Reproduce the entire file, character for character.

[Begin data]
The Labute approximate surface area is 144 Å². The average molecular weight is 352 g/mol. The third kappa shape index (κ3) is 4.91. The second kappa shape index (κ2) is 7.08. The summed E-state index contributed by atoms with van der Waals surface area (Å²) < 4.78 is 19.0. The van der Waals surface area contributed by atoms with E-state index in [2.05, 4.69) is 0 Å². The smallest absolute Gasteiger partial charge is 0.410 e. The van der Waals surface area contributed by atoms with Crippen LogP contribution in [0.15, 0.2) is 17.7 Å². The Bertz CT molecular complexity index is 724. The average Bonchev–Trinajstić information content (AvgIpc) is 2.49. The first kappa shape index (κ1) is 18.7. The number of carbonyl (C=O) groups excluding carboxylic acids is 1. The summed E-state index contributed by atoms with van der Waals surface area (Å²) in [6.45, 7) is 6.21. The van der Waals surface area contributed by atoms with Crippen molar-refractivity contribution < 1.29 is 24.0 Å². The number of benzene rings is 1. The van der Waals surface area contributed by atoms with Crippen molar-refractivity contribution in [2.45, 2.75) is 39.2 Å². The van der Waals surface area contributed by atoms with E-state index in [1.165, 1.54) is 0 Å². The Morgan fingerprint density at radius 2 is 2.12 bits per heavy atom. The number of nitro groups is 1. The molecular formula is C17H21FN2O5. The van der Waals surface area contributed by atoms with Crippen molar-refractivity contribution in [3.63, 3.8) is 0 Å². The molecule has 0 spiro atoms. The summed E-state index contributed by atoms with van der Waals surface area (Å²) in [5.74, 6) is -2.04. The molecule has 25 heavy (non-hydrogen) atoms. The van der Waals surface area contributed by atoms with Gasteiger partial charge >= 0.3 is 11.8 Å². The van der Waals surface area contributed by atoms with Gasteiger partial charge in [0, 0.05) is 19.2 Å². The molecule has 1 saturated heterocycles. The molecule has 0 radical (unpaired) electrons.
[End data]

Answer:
The Labute approximate surface area is 144 Å². The average molecular weight is 352 g/mol. The third kappa shape index (κ3) is 4.91. The second kappa shape index (κ2) is 7.08. The summed E-state index contributed by atoms with van der Waals surface area (Å²) < 4.78 is 19.0. The van der Waals surface area contributed by atoms with E-state index in [2.05, 4.69) is 0 Å². The smallest absolute Gasteiger partial charge is 0.410 e. The van der Waals surface area contributed by atoms with Crippen LogP contribution in [0.15, 0.2) is 17.7 Å². The Bertz CT molecular complexity index is 724. The average Bonchev–Trinajstić information content (AvgIpc) is 2.49. The first kappa shape index (κ1) is 18.7. The number of carbonyl (C=O) groups excluding carboxylic acids is 1. The summed E-state index contributed by atoms with van der Waals surface area (Å²) in [6.45, 7) is 6.21. The van der Waals surface area contributed by atoms with Crippen molar-refractivity contribution < 1.29 is 24.0 Å². The number of benzene rings is 1. The van der Waals surface area contributed by atoms with Crippen molar-refractivity contribution in [2.45, 2.75) is 39.2 Å². The van der Waals surface area contributed by atoms with E-state index in [1.165, 1.54) is 0 Å². The Morgan fingerprint density at radius 2 is 2.12 bits per heavy atom. The number of nitro groups is 1. The molecular formula is C17H21FN2O5. The van der Waals surface area contributed by atoms with Crippen molar-refractivity contribution in [3.63, 3.8) is 0 Å². The molecule has 0 spiro atoms. The summed E-state index contributed by atoms with van der Waals surface area (Å²) in [5.74, 6) is -2.04. The molecule has 25 heavy (non-hydrogen) atoms. The van der Waals surface area contributed by atoms with Gasteiger partial charge >= 0.3 is 11.8 Å². The van der Waals surface area contributed by atoms with Gasteiger partial charge in [0, 0.05) is 19.2 Å². The molecule has 1 saturated heterocycles. The molecule has 0 radical (unpaired) electrons.